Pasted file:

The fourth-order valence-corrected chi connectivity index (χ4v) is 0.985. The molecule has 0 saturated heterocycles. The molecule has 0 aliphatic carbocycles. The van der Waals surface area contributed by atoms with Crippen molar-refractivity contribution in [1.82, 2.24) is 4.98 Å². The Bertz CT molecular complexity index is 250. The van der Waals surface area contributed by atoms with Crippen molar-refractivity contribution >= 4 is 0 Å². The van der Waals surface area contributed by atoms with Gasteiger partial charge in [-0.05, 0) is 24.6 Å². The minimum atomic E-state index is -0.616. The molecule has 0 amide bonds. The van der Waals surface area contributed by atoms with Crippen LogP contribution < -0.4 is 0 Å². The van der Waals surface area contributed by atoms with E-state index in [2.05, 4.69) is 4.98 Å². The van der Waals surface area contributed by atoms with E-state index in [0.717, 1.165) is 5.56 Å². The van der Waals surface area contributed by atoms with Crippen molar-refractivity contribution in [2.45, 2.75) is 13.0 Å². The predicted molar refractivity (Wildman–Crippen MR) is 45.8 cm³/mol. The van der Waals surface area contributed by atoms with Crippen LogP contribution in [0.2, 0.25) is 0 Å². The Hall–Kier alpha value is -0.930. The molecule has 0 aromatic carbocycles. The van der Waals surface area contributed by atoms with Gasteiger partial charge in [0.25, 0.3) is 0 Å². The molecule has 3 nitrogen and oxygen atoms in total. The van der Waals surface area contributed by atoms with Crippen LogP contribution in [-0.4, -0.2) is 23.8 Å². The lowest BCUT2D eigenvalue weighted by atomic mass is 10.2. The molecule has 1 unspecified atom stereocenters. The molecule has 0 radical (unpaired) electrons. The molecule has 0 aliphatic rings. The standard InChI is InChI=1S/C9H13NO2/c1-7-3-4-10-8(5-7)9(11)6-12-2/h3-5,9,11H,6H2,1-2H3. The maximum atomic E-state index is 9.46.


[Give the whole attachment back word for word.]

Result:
The fourth-order valence-corrected chi connectivity index (χ4v) is 0.985. The molecule has 0 saturated heterocycles. The molecule has 0 aliphatic carbocycles. The van der Waals surface area contributed by atoms with Crippen molar-refractivity contribution in [1.82, 2.24) is 4.98 Å². The Bertz CT molecular complexity index is 250. The van der Waals surface area contributed by atoms with Crippen molar-refractivity contribution >= 4 is 0 Å². The van der Waals surface area contributed by atoms with Gasteiger partial charge in [-0.05, 0) is 24.6 Å². The minimum atomic E-state index is -0.616. The molecule has 0 amide bonds. The van der Waals surface area contributed by atoms with Crippen LogP contribution < -0.4 is 0 Å². The van der Waals surface area contributed by atoms with E-state index in [2.05, 4.69) is 4.98 Å². The van der Waals surface area contributed by atoms with E-state index in [0.717, 1.165) is 5.56 Å². The van der Waals surface area contributed by atoms with Crippen molar-refractivity contribution in [2.45, 2.75) is 13.0 Å². The predicted molar refractivity (Wildman–Crippen MR) is 45.8 cm³/mol. The van der Waals surface area contributed by atoms with Crippen LogP contribution in [0.2, 0.25) is 0 Å². The Hall–Kier alpha value is -0.930. The molecule has 0 aromatic carbocycles. The van der Waals surface area contributed by atoms with Gasteiger partial charge in [0.25, 0.3) is 0 Å². The molecule has 3 nitrogen and oxygen atoms in total. The van der Waals surface area contributed by atoms with Crippen LogP contribution in [-0.4, -0.2) is 23.8 Å². The lowest BCUT2D eigenvalue weighted by atomic mass is 10.2. The molecule has 1 unspecified atom stereocenters. The molecule has 0 radical (unpaired) electrons. The molecule has 0 aliphatic rings. The standard InChI is InChI=1S/C9H13NO2/c1-7-3-4-10-8(5-7)9(11)6-12-2/h3-5,9,11H,6H2,1-2H3. The maximum atomic E-state index is 9.46.